Every time I read a fellow blogger’s review of a Tony Kent book they are all so positive that I know I’m really missing out as I haven’t had chance to read him for myself yet. As a result I decided it was time to ask Tony to stay in with me and tell me about his latest book himself. I’m thrilled he agreed to come along.
Staying in with Tony Kent
Welcome to Linda’s Book Bag Tony and thank you for agreeing to stay in with me.
No, thank you. Because while you’re staying in, for me this is OUT! Which I realise is quite pathetic, but our three-year old son Joseph is at that ‘look at me all night, I’m hilarious stage’. Which is nowhere near as entertaining as he thinks it is. So usually, I’m hiding upstairs in my office, writing or working on legal papers. Which makes THIS a big night! Now where are those cocktails!?!
We’ll get to the cocktails later, but before then tell me, which of your books have you brought along to share this evening and why have you chosen it?
I’ve chosen to bring along my latest thriller, No Way To Die, which is coming out in paperback next week; much cheaper than the hardback was so I can just about afford to bring a copy for us both!
I love a paperback! So tell me a bit more about No Way To Die.
No Way To Die is the fourth book in a series which – as a big Marvel and DC fan – I’ve shamelessly started to call ‘The Killer Intent Universe’ (my first book of course being Killer Intent).
The reason for this admittedly grandiose title is because, unlike Jack Reacher or Rebus or any of those series, not every book I write includes all of my main characters. But at the same time they are not complete standalones like, say, John Grisham. And nor are they a collection of separate, unconnected series as David Baldacci tends to do. Instead, I write about four or five main characters (the number keeps growing as I fall in love with new ones and can’t resist bringing them back…) who are all either closely or tangentially connected to one another. They share the same world. They share the same friends, mostly. But they don’t necessarily all share the same adventures. So, like when The Avengers go off on their own to be Thor or to be The Hulk, my characters can have a Dempsey book, a Devlin book, a Dempsey/Devlin book and so on. So you see…a universe!!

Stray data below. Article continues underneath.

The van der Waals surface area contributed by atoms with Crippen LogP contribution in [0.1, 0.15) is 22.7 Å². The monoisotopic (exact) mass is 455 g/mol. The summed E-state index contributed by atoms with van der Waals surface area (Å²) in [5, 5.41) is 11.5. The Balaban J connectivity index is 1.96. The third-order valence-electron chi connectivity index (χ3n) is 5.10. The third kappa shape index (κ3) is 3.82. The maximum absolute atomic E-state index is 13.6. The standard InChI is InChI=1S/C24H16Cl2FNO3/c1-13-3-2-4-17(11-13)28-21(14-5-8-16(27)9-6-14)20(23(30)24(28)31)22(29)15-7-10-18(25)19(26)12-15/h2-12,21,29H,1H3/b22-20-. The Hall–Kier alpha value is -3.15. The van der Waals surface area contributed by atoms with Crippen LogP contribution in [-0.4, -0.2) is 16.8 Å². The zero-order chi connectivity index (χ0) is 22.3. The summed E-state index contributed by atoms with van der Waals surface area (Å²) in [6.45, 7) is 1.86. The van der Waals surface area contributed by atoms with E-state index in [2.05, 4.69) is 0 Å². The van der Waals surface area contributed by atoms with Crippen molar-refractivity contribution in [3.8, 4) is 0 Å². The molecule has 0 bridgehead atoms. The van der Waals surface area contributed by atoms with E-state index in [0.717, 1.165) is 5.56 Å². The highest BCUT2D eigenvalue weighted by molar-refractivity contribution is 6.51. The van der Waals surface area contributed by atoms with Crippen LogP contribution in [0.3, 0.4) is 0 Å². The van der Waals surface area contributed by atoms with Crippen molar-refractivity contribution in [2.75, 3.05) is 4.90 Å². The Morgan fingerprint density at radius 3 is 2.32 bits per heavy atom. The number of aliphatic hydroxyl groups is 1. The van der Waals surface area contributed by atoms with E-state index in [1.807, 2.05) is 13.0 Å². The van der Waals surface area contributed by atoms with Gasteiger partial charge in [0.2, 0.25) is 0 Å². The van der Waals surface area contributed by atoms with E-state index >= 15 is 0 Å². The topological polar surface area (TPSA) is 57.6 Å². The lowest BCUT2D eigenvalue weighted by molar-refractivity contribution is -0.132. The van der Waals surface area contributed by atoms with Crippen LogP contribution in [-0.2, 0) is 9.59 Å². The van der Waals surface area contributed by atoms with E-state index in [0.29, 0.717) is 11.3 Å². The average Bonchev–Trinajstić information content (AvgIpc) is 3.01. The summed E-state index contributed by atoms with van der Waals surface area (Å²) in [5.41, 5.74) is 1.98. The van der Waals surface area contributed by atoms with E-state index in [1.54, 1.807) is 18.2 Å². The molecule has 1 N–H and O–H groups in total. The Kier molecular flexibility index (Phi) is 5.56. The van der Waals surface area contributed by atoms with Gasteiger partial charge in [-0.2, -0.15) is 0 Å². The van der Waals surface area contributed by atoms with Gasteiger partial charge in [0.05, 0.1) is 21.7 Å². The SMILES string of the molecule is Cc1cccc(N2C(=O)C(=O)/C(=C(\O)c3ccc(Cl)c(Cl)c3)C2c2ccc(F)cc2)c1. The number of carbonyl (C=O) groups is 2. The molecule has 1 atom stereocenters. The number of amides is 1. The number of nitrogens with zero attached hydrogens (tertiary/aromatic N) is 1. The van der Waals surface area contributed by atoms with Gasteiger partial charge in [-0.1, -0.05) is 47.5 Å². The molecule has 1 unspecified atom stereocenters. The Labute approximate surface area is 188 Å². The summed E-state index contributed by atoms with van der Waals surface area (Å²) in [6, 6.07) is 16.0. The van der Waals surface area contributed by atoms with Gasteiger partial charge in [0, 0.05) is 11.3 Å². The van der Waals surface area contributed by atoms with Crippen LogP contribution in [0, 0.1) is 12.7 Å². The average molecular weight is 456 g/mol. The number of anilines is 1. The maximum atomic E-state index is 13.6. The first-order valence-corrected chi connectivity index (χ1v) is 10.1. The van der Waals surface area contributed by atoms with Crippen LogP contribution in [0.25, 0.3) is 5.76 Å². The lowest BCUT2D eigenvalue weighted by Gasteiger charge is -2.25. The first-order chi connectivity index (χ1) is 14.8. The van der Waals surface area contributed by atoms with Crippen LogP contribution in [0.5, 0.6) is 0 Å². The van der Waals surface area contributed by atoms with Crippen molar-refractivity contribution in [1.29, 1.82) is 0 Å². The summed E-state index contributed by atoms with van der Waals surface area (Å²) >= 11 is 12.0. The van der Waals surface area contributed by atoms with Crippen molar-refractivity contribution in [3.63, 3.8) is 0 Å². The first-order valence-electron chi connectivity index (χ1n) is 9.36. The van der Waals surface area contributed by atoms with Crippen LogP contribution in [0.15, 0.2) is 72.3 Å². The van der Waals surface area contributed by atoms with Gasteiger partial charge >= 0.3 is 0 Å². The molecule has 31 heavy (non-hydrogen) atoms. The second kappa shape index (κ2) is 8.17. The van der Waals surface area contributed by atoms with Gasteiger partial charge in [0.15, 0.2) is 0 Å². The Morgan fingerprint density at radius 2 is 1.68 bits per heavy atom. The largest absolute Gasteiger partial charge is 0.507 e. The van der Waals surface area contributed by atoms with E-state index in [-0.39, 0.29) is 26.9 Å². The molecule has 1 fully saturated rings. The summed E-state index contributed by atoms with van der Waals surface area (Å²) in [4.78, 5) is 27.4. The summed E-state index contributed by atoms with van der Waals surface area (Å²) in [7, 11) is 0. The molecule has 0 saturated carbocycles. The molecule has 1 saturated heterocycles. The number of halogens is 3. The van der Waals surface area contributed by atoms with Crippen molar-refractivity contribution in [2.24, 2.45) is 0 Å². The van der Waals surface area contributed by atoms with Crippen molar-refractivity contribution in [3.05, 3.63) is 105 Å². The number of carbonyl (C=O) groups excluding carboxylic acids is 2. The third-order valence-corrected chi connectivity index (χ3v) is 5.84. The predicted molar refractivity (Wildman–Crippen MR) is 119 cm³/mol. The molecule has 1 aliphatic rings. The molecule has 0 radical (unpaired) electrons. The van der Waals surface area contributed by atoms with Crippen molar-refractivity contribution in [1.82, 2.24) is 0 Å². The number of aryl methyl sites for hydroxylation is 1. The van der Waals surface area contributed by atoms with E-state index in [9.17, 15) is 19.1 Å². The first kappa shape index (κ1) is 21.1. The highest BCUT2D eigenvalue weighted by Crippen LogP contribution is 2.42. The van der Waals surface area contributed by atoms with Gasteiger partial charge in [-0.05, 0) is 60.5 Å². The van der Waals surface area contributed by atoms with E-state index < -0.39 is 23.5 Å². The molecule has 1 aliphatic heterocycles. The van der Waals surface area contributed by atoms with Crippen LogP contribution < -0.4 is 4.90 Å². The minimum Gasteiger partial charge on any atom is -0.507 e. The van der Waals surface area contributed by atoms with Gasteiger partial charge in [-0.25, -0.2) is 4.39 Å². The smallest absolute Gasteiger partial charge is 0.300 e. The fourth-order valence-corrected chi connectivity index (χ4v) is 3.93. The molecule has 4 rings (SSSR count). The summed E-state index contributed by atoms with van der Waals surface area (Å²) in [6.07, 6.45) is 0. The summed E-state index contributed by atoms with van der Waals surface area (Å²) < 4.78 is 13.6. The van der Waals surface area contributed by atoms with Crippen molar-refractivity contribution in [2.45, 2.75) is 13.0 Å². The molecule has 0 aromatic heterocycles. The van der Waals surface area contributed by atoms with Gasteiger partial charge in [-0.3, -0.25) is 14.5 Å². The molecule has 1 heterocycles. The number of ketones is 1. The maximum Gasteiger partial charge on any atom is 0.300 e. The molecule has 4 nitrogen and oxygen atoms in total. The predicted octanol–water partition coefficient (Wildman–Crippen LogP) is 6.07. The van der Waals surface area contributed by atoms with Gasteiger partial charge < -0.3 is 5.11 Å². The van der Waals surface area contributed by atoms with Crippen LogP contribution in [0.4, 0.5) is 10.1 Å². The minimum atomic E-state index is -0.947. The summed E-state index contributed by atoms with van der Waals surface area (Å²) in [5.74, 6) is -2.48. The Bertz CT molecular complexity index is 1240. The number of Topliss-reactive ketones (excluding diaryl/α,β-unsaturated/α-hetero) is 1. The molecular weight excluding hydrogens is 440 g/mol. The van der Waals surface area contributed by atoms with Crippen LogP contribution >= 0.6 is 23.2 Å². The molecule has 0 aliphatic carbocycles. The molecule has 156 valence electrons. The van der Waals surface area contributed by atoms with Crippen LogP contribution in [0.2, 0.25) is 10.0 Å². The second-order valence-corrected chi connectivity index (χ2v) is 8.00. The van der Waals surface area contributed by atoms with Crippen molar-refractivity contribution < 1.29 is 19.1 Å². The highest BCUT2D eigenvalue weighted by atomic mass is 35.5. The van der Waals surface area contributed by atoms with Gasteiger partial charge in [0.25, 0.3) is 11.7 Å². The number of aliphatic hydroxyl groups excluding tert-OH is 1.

That sounds a brilliant concept. Who will we find in No Way To Die?
No Way To Die, then, is a Dempsey book through and through. With a nice sprinkling of Eden Grace – the Secret Service agent introduced in my last book, Power Play – on top. I wrote it during the pandemic when we were all in the strictest phase of the lockdown and it was a late replacement for the book I was supposed to be writing which was – believe it or not – a book about a weaponised virus being used to start a lethal pandemic in the United States! I decided against finishing that one, for reasons I’m sure I don’t need to explain.
Crikey. That’s quite understandable!
But I had a deadline and so I threw myself headlong into No Way To Die. And I have to say, I really feel that that urgency shows up on the page. It’s my fastest paced, most edge-of-your-seat book and I really feel I have my impending deadline to thank for making me put that pressure on the page.